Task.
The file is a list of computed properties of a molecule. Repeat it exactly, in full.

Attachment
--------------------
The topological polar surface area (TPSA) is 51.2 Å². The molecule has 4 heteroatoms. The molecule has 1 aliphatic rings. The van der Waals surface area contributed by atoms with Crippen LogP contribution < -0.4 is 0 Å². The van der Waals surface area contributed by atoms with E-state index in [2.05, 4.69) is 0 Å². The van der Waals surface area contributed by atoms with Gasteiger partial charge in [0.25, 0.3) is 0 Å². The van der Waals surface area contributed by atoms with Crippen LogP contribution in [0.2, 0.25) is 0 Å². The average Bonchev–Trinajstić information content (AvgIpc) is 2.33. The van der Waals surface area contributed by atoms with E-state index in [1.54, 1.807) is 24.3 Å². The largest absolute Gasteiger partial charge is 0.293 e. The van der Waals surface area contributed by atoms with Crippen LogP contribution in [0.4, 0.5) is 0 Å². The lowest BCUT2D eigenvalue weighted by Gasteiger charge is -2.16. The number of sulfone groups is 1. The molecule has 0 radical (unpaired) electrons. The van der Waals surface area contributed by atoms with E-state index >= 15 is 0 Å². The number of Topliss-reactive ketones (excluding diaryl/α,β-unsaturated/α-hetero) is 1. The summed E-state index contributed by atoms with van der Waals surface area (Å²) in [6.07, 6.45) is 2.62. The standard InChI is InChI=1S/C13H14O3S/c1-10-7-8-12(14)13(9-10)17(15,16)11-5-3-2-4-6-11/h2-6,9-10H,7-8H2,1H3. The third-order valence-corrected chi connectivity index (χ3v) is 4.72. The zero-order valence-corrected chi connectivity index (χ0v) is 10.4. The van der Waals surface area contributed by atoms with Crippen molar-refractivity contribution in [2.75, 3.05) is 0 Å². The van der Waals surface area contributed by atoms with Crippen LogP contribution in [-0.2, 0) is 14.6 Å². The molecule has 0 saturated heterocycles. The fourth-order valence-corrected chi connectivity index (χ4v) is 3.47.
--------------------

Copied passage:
The topological polar surface area (TPSA) is 51.2 Å². The molecule has 4 heteroatoms. The molecule has 1 aliphatic rings. The van der Waals surface area contributed by atoms with Crippen LogP contribution < -0.4 is 0 Å². The van der Waals surface area contributed by atoms with E-state index in [2.05, 4.69) is 0 Å². The van der Waals surface area contributed by atoms with Gasteiger partial charge in [0.25, 0.3) is 0 Å². The van der Waals surface area contributed by atoms with Crippen LogP contribution in [0.2, 0.25) is 0 Å². The average Bonchev–Trinajstić information content (AvgIpc) is 2.33. The van der Waals surface area contributed by atoms with E-state index in [1.54, 1.807) is 24.3 Å². The largest absolute Gasteiger partial charge is 0.293 e. The van der Waals surface area contributed by atoms with Crippen LogP contribution in [0.4, 0.5) is 0 Å². The lowest BCUT2D eigenvalue weighted by Gasteiger charge is -2.16. The number of sulfone groups is 1. The molecule has 0 radical (unpaired) electrons. The van der Waals surface area contributed by atoms with E-state index >= 15 is 0 Å². The number of Topliss-reactive ketones (excluding diaryl/α,β-unsaturated/α-hetero) is 1. The summed E-state index contributed by atoms with van der Waals surface area (Å²) in [6.07, 6.45) is 2.62. The standard InChI is InChI=1S/C13H14O3S/c1-10-7-8-12(14)13(9-10)17(15,16)11-5-3-2-4-6-11/h2-6,9-10H,7-8H2,1H3. The third-order valence-corrected chi connectivity index (χ3v) is 4.72. The zero-order valence-corrected chi connectivity index (χ0v) is 10.4. The van der Waals surface area contributed by atoms with Crippen molar-refractivity contribution in [2.75, 3.05) is 0 Å². The van der Waals surface area contributed by atoms with Crippen LogP contribution in [-0.2, 0) is 14.6 Å². The molecule has 0 saturated heterocycles. The fourth-order valence-corrected chi connectivity index (χ4v) is 3.47.